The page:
United States of America, Plaintiff-appellee, v. Fred N. Acker, Defendant-appellant, 415 F.2d 328 (6th Cir. 1969)Annotate this Case
July 17, 1969
Fred N. Acker, pro se, for appellant, Daniel C. Turoff, Cleveland, Ohio, of counsel.
John M. Brant, Atty., Dept. of Justice, Washington, D. C., for appellee, Johnnie M. Walters, Asst. Atty. Gen., Joseph M. Howard, Atty., Dept. of Justice, Washington, D. C., on brief.
Before O'SULLIVAN, McCREE and COMBS, Circuit Judges.
Defendant-appellant was convicted by a jury of willfully failing to file federal income tax returns for the years 1958 and 1960 in violation of 26 U.S.C. § 7203. Imposition of sentence was suspended and appellant was placed on probation for a period of five years.
Appellant concedes that he deliberately failed to file tax returns for the years in question. He contends, however, that his conviction cannot stand because the Internal Revenue Code of 1954, as applied to him, is unconstitutional in that: the tax rates are so high as to be confiscatory; the progressive nature of the tax structure permits an arbitrary classification; differentiation among individuals, heads of household, and married persons for tax purposes violates the equal protection of the law provision of the Constitution; and the Internal Revenue Code, considered in its entirety, contravenes the spirit of the Constitution.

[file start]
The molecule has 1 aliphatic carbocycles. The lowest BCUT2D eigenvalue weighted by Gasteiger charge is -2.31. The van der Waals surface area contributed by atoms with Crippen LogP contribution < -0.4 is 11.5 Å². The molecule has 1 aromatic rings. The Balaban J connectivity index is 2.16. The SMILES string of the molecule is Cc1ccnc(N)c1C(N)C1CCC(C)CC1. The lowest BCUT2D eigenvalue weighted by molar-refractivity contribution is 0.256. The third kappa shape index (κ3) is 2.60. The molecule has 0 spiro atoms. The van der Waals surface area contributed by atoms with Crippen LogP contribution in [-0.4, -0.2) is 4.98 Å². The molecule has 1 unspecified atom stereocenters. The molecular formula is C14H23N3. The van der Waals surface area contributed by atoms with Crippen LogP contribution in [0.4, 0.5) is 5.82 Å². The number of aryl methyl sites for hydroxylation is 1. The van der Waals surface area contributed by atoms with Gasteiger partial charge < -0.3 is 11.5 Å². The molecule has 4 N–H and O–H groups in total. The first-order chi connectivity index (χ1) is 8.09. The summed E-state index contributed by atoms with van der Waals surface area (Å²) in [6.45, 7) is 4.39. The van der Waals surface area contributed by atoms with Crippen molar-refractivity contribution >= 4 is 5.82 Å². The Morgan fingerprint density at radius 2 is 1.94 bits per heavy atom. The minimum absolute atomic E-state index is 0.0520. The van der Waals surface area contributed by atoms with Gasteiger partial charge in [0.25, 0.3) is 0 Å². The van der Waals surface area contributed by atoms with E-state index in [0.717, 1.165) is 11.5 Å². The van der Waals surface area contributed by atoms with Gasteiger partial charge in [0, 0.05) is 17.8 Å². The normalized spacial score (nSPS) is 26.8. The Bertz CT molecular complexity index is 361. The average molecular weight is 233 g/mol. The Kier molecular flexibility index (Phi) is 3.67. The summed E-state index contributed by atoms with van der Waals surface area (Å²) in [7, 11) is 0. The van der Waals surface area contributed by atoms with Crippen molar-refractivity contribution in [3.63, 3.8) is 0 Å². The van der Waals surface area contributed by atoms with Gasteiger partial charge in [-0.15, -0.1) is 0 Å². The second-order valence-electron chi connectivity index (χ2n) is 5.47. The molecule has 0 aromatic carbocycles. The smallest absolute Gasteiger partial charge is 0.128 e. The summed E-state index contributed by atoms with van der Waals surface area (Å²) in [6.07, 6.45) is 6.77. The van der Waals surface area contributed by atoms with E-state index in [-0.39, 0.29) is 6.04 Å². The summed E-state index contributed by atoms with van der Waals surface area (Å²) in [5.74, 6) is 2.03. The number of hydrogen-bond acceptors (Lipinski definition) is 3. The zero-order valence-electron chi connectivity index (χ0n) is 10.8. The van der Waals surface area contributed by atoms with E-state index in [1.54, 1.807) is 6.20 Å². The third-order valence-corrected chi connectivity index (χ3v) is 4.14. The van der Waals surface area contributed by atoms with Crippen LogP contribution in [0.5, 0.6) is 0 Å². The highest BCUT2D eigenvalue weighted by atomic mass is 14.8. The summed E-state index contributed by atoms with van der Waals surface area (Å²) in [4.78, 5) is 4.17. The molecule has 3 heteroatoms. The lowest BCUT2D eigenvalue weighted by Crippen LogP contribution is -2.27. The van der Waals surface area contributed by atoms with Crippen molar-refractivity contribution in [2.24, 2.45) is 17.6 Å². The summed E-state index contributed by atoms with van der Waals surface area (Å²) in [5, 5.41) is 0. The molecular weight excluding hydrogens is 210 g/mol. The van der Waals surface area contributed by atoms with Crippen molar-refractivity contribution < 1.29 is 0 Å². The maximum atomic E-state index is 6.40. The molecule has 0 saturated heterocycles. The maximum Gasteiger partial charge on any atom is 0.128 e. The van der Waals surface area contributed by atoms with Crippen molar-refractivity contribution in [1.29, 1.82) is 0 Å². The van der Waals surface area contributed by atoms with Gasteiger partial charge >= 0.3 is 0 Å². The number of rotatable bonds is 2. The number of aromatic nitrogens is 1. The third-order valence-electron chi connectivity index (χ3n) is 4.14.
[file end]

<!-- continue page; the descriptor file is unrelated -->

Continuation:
Appellant's argument is essentially directed to the legality of the present tax rates and schedules rather than the general power of Congress to tax and to require the filing of informational returns. Congress unquestionably has the authority to require the filing of returns reporting taxable income under its general power to levy taxes. This being so, the arguments advanced by appellant cannot properly be raised on appeal from a conviction for failure to file a return. If appellant had desired to test the constitutionality of the Internal Revenue Code, he could have done so by submitting a return upon which a tax could have been assessed under the plan he alleges is unconstitutional. Cf. Grosso v. United States, 390 U.S. 62, 72, 88 S. Ct. 709, 19 L. Ed. 2d 906 (1968); Marchetti v. United States, 390 U.S. 39, 88 S. Ct. 697, 19 L. Ed. 2d 889 (1968); United States v. Sullivan, 274 U.S. 259, 47 S. Ct. 607, 71 L. Ed. 1037 (1927). On this aspect of the case, substantially the same arguments now presented were previously advanced by this taxpayer and rejected by this Court on the merits. See Acker v. Commissioner of Internal Revenue, 258 F.2d 568 (6th Cir. 1958), cert. denied, 358 U.S. 940, 79 S. Ct. 346, 3 L. Ed. 2d 348.